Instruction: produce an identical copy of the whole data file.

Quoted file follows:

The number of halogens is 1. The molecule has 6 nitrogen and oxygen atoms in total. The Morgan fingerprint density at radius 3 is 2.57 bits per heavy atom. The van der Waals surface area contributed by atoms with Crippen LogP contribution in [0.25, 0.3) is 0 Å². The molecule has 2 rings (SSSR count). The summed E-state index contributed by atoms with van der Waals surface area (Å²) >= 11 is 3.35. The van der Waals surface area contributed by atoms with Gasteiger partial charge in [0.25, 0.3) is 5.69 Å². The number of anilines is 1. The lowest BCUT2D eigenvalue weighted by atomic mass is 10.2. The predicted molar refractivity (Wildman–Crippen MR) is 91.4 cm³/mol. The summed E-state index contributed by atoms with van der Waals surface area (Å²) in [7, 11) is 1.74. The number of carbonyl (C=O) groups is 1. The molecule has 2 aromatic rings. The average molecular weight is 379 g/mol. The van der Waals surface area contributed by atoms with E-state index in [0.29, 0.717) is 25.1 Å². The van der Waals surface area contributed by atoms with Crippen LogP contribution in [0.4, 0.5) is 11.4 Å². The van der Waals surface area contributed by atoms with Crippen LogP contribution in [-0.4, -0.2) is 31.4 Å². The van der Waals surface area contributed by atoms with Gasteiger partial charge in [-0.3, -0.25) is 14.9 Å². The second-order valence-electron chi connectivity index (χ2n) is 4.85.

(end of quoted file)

The number of halogens is 1. The molecule has 6 nitrogen and oxygen atoms in total. The Morgan fingerprint density at radius 3 is 2.57 bits per heavy atom. The van der Waals surface area contributed by atoms with Crippen LogP contribution in [0.25, 0.3) is 0 Å². The molecule has 2 rings (SSSR count). The summed E-state index contributed by atoms with van der Waals surface area (Å²) >= 11 is 3.35. The van der Waals surface area contributed by atoms with Gasteiger partial charge in [0.25, 0.3) is 5.69 Å². The number of anilines is 1. The lowest BCUT2D eigenvalue weighted by atomic mass is 10.2. The predicted molar refractivity (Wildman–Crippen MR) is 91.4 cm³/mol. The summed E-state index contributed by atoms with van der Waals surface area (Å²) in [7, 11) is 1.74. The number of carbonyl (C=O) groups is 1. The molecule has 2 aromatic rings. The average molecular weight is 379 g/mol. The van der Waals surface area contributed by atoms with E-state index in [0.29, 0.717) is 25.1 Å². The van der Waals surface area contributed by atoms with Crippen LogP contribution in [0.4, 0.5) is 11.4 Å². The van der Waals surface area contributed by atoms with Crippen LogP contribution in [-0.4, -0.2) is 31.4 Å². The van der Waals surface area contributed by atoms with Gasteiger partial charge in [-0.3, -0.25) is 14.9 Å². The second-order valence-electron chi connectivity index (χ2n) is 4.85.